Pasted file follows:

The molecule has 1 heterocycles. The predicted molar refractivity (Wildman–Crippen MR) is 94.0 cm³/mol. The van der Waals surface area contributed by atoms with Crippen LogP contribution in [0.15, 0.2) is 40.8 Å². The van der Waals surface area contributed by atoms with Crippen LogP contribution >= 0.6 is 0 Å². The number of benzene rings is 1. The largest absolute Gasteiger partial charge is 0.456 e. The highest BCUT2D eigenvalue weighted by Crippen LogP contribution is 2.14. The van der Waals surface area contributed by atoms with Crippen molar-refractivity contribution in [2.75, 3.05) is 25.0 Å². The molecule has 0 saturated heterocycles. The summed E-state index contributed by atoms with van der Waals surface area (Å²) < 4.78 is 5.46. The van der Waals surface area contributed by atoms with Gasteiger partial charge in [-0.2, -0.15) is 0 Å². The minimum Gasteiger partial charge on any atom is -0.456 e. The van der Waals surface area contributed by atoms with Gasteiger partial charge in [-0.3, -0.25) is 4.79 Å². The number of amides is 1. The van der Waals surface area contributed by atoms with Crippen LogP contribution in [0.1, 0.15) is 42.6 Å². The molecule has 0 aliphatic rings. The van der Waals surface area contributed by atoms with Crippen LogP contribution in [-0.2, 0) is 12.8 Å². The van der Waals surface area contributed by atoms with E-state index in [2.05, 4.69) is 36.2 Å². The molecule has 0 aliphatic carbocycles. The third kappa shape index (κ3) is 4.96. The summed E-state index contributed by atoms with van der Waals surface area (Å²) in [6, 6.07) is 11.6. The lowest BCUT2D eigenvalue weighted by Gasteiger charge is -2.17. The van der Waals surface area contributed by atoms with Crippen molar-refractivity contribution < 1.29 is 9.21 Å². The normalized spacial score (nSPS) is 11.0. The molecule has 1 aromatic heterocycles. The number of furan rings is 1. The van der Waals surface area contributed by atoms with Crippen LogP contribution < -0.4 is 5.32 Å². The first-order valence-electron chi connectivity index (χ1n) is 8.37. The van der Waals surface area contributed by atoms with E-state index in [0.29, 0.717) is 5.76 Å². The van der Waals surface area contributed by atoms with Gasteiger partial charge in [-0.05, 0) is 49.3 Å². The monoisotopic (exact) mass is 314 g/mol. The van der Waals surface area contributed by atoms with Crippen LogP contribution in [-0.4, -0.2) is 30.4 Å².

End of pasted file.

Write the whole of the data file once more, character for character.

The molecule has 1 heterocycles. The predicted molar refractivity (Wildman–Crippen MR) is 94.0 cm³/mol. The van der Waals surface area contributed by atoms with Crippen LogP contribution in [0.15, 0.2) is 40.8 Å². The van der Waals surface area contributed by atoms with Crippen LogP contribution >= 0.6 is 0 Å². The number of benzene rings is 1. The largest absolute Gasteiger partial charge is 0.456 e. The highest BCUT2D eigenvalue weighted by Crippen LogP contribution is 2.14. The van der Waals surface area contributed by atoms with Crippen molar-refractivity contribution in [2.75, 3.05) is 25.0 Å². The molecule has 0 saturated heterocycles. The summed E-state index contributed by atoms with van der Waals surface area (Å²) < 4.78 is 5.46. The van der Waals surface area contributed by atoms with Gasteiger partial charge in [-0.2, -0.15) is 0 Å². The minimum Gasteiger partial charge on any atom is -0.456 e. The van der Waals surface area contributed by atoms with Gasteiger partial charge in [-0.3, -0.25) is 4.79 Å². The number of amides is 1. The van der Waals surface area contributed by atoms with Crippen LogP contribution in [0.1, 0.15) is 42.6 Å². The molecule has 0 aliphatic rings. The van der Waals surface area contributed by atoms with Crippen LogP contribution in [-0.2, 0) is 12.8 Å². The van der Waals surface area contributed by atoms with E-state index in [2.05, 4.69) is 36.2 Å². The molecule has 0 aliphatic carbocycles. The third kappa shape index (κ3) is 4.96. The summed E-state index contributed by atoms with van der Waals surface area (Å²) in [6, 6.07) is 11.6. The lowest BCUT2D eigenvalue weighted by Gasteiger charge is -2.17. The van der Waals surface area contributed by atoms with Crippen molar-refractivity contribution < 1.29 is 9.21 Å². The normalized spacial score (nSPS) is 11.0. The molecule has 1 aromatic heterocycles. The number of furan rings is 1. The van der Waals surface area contributed by atoms with Crippen LogP contribution < -0.4 is 5.32 Å². The first-order valence-electron chi connectivity index (χ1n) is 8.37. The van der Waals surface area contributed by atoms with E-state index in [0.29, 0.717) is 5.76 Å². The van der Waals surface area contributed by atoms with Gasteiger partial charge in [-0.05, 0) is 49.3 Å². The monoisotopic (exact) mass is 314 g/mol. The van der Waals surface area contributed by atoms with Crippen LogP contribution in [-0.4, -0.2) is 30.4 Å².